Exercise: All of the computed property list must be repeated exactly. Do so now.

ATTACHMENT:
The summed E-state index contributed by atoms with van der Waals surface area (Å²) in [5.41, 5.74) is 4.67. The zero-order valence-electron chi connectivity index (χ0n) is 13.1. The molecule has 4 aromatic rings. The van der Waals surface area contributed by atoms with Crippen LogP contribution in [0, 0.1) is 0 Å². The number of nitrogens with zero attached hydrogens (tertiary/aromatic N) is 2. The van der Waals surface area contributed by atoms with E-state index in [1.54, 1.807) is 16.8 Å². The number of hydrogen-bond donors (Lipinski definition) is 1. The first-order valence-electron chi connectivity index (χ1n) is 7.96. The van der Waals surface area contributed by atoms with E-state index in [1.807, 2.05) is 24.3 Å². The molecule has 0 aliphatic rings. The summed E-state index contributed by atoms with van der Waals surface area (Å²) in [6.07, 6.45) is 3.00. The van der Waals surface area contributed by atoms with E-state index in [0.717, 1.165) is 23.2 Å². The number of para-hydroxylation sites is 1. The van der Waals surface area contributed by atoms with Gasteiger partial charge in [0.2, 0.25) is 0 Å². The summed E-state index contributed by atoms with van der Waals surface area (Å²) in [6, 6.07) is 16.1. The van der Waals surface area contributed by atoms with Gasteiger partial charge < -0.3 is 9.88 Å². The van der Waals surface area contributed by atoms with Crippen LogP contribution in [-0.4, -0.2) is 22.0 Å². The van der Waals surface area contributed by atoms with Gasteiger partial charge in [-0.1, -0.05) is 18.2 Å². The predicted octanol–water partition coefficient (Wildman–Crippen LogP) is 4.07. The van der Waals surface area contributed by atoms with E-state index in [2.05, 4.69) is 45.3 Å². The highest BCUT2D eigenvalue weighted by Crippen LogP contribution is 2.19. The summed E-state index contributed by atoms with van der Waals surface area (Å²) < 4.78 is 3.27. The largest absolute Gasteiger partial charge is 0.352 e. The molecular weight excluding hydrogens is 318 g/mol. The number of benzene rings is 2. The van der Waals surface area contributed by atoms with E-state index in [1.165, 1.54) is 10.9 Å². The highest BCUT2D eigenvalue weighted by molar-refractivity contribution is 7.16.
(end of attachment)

The summed E-state index contributed by atoms with van der Waals surface area (Å²) in [5.41, 5.74) is 4.67. The zero-order valence-electron chi connectivity index (χ0n) is 13.1. The molecule has 4 aromatic rings. The van der Waals surface area contributed by atoms with Crippen LogP contribution in [0, 0.1) is 0 Å². The number of nitrogens with zero attached hydrogens (tertiary/aromatic N) is 2. The van der Waals surface area contributed by atoms with E-state index in [1.54, 1.807) is 16.8 Å². The number of hydrogen-bond donors (Lipinski definition) is 1. The first-order valence-electron chi connectivity index (χ1n) is 7.96. The van der Waals surface area contributed by atoms with E-state index in [1.807, 2.05) is 24.3 Å². The molecule has 0 aliphatic rings. The summed E-state index contributed by atoms with van der Waals surface area (Å²) in [6.07, 6.45) is 3.00. The van der Waals surface area contributed by atoms with E-state index in [0.717, 1.165) is 23.2 Å². The number of para-hydroxylation sites is 1. The van der Waals surface area contributed by atoms with Gasteiger partial charge in [0.2, 0.25) is 0 Å². The summed E-state index contributed by atoms with van der Waals surface area (Å²) in [6, 6.07) is 16.1. The van der Waals surface area contributed by atoms with Gasteiger partial charge < -0.3 is 9.88 Å². The van der Waals surface area contributed by atoms with Crippen LogP contribution in [-0.4, -0.2) is 22.0 Å². The van der Waals surface area contributed by atoms with Gasteiger partial charge in [-0.1, -0.05) is 18.2 Å². The predicted octanol–water partition coefficient (Wildman–Crippen LogP) is 4.07. The van der Waals surface area contributed by atoms with E-state index in [2.05, 4.69) is 45.3 Å². The highest BCUT2D eigenvalue weighted by Crippen LogP contribution is 2.19. The summed E-state index contributed by atoms with van der Waals surface area (Å²) < 4.78 is 3.27. The largest absolute Gasteiger partial charge is 0.352 e. The molecular weight excluding hydrogens is 318 g/mol. The number of benzene rings is 2. The van der Waals surface area contributed by atoms with E-state index in [1.165, 1.54) is 10.9 Å². The highest BCUT2D eigenvalue weighted by molar-refractivity contribution is 7.16.